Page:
|Emperor Sigismund and the Electors, |
German-language copy of the Golden Bull of Charles IV
Stadtarchiv Ulm A Urk. Ve. 1356 Januar 10, fol. 1v
At an exhibition held last year at Neuburg an der Donau, the chief work in focus was a 15th-century Bible, the Ottheinrich Bible. Regarded as the earliest surviving illustrated manuscript of the New Testament in the German language, it was originally commissioned around 1430 by Ludwig VII, the Bearded, Duke of Bavaria-Ingolstadt. It was illuminated by three Regensburg painters, but its decoration remained unfinished - only to be completed by the artist Mathis Gerung in 1530–31. The manuscript was later split up into eight volumes, and after a rather complicated history, now all of its parts are at the Bavarian State Library in Munich - on their website, you can browse the digitized volumes of the Bible.
The exhibition, titled Kunst und Glaube, contained lots of interested objects, as far as I can tell based on the catalogue. I was most interested in objects dating from the period of Ludwig VII of Bavaria (Duke of Bavaria-Ingolstadt between 1413-1447), a contemporary of King and Emperor Sigismund, and a noted patron of the arts. Perhaps the most well-known of his commissions is the small-scale model of this tombstone, made by Hans Multscher around 1435 (Munich, Bayerisches Nationalmuseum). This tomb was never executed in full size. The Ottheinrich Bible was also one of his important commissions, which remained unfinished.
|Double page from the Ottheinrich Bible, c. 1430 (vol. 2.)|
One of the objects in this section was a fragmentary manuscript of the Golden Bull of Charles IV, which was illuminated by the workshop of the Ottheinrich Bible (the so-calle Matthäusmaler). The manuscript was executed in Regensburg, and its surviving fragment is kept at the Town Archives of Ulm (See catalogue record). The fragment was identified as dating from this period by professor Robert Suckale, who provided a study about the Ottheinrich Bible for the catalogue (and also contributed to the catalogue entry in question, cat. no. 5.18). The fragment consists of only three leafs, containing a German translation of the Golden Bull issued in 1356. On the verso of the first folio, a group portrait of the Holy Roman Emperor with the Electors is depicted (see above). As Sigismund was also the King of Bohemia from 1419, only six Electors are depicted around the Emperor. On fol. 2r, the fragment also includes the full page depiction of coat of arms of a certain Hans Kastenmayer of Straubing - an image very similar to those included on armorial letters issued by the imperial chancery at that time, and the fragment also contains a nice initial.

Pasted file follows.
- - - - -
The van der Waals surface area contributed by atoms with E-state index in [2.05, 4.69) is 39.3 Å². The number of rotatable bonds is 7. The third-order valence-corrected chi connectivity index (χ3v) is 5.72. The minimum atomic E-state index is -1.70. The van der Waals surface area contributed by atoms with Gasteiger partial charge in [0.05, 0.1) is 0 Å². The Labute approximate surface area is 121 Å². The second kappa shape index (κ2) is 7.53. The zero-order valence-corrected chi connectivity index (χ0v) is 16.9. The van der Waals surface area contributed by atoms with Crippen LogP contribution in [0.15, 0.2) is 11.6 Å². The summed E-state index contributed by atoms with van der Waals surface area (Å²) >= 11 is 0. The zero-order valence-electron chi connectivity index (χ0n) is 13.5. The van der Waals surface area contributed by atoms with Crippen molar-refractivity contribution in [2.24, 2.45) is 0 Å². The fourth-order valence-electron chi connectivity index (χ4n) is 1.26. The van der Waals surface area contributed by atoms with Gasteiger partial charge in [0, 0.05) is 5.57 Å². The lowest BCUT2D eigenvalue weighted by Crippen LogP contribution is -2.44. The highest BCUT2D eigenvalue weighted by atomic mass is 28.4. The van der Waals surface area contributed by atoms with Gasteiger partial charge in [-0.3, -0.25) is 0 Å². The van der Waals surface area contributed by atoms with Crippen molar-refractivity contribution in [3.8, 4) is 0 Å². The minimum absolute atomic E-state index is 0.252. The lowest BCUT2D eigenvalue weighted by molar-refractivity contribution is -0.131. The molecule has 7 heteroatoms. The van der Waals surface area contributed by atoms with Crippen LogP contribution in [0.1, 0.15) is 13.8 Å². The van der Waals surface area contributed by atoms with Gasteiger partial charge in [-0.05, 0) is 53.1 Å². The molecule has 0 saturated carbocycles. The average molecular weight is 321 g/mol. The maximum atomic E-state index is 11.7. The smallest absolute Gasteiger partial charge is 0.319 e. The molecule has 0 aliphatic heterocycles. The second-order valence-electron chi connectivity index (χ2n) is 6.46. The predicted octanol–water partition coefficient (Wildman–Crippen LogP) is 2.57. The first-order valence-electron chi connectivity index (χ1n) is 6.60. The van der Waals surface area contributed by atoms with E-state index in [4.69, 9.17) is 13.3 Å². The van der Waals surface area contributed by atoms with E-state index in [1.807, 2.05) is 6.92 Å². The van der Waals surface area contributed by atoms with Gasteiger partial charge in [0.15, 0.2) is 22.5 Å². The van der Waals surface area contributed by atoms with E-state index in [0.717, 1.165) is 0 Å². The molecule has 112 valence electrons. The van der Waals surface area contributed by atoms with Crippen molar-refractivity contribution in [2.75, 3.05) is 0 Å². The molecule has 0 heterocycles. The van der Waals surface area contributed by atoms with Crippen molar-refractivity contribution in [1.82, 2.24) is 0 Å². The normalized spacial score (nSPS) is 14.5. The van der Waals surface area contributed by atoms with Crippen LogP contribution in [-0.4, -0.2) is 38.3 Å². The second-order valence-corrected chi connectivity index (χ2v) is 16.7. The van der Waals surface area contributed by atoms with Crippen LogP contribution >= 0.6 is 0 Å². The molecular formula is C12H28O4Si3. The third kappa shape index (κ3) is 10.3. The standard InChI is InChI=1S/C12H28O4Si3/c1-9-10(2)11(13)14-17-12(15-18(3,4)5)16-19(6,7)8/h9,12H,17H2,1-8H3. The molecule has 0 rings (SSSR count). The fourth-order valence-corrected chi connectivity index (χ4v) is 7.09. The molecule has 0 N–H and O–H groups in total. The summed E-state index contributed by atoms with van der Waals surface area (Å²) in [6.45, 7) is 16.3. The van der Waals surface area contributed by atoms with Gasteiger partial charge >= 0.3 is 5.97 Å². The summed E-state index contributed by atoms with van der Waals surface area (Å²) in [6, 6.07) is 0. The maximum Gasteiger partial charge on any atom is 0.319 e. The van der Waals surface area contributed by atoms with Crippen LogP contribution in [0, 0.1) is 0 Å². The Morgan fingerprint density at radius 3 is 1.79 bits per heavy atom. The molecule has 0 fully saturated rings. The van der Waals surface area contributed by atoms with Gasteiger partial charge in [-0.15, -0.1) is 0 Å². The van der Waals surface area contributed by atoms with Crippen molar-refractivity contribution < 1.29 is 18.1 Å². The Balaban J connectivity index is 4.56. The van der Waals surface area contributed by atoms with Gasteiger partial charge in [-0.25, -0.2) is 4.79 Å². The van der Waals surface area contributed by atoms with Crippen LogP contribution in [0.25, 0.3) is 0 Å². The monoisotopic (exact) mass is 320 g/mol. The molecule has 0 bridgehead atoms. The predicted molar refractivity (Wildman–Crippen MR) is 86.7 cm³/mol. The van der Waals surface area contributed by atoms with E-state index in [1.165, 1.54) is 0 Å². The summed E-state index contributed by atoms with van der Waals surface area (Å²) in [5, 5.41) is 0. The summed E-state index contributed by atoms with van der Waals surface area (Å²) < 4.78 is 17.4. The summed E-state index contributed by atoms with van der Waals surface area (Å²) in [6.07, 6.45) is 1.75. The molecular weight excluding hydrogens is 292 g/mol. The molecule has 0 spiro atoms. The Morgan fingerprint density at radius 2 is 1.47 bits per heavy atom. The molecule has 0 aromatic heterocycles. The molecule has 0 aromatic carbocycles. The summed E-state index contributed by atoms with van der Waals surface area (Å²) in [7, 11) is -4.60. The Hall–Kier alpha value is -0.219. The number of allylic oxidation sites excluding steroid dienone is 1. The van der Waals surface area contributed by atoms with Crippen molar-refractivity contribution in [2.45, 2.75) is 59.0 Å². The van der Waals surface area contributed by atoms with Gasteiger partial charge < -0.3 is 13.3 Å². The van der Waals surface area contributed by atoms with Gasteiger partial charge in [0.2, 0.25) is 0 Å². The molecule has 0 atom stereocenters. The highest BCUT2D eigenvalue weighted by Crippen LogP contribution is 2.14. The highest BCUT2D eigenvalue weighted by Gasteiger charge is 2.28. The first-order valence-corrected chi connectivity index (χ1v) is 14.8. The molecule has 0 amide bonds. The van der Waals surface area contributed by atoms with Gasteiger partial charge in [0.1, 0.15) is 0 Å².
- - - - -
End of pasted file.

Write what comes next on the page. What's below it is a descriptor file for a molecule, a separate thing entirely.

|Decorated page of the Ulm fragment|
Based on various art historical and historical considerations, the illumination of the manuscript fragment is dated to 1430, and the identification of Emperor Sigismund is quite secure: as it is pointed out in the catalogue, not only the coat of arms identify the central figure, but also the characteristic features of Sigismund: his log bear and aquiline nose. A comparison is made with the statue of the King of Bohemia, which Hans Multscher made for the Town Hall of Ulm around 1427-1430, to complete the cycle of the Electors there (he also sculpted the image of the Emperor and a figure of the King of Hungary - a depiction which was only included because of the person of Sigismund, who of course also held this title). Several other examples could be cited - as already discussed on this blog, Sigismund was quite frequently depicted in various contexts. This newly identified image, however, is very important, as it is an addition to his contemporary depictions in an actual historical context, made in one of the main centers of the Holy Roman Empire.
|Hans Multscher: Sigismund as King of Bohemia, 1427-1430. Ulm, Town Hall|
Stadtarchiv Ulm A Urk. Ve. 1356 Januar 10
fol. 1v: Emperor and the Electors
Kunst & Glaube. Ottheinrichs Prachtbibel und die Schlosskapelle Neuburg. ed.: Brigitte Langer, Thomas Rainer. Exh. cat. Schloss Neuburg a.d. Donau, Regensburg, 2016.
You can take a peek at the book here.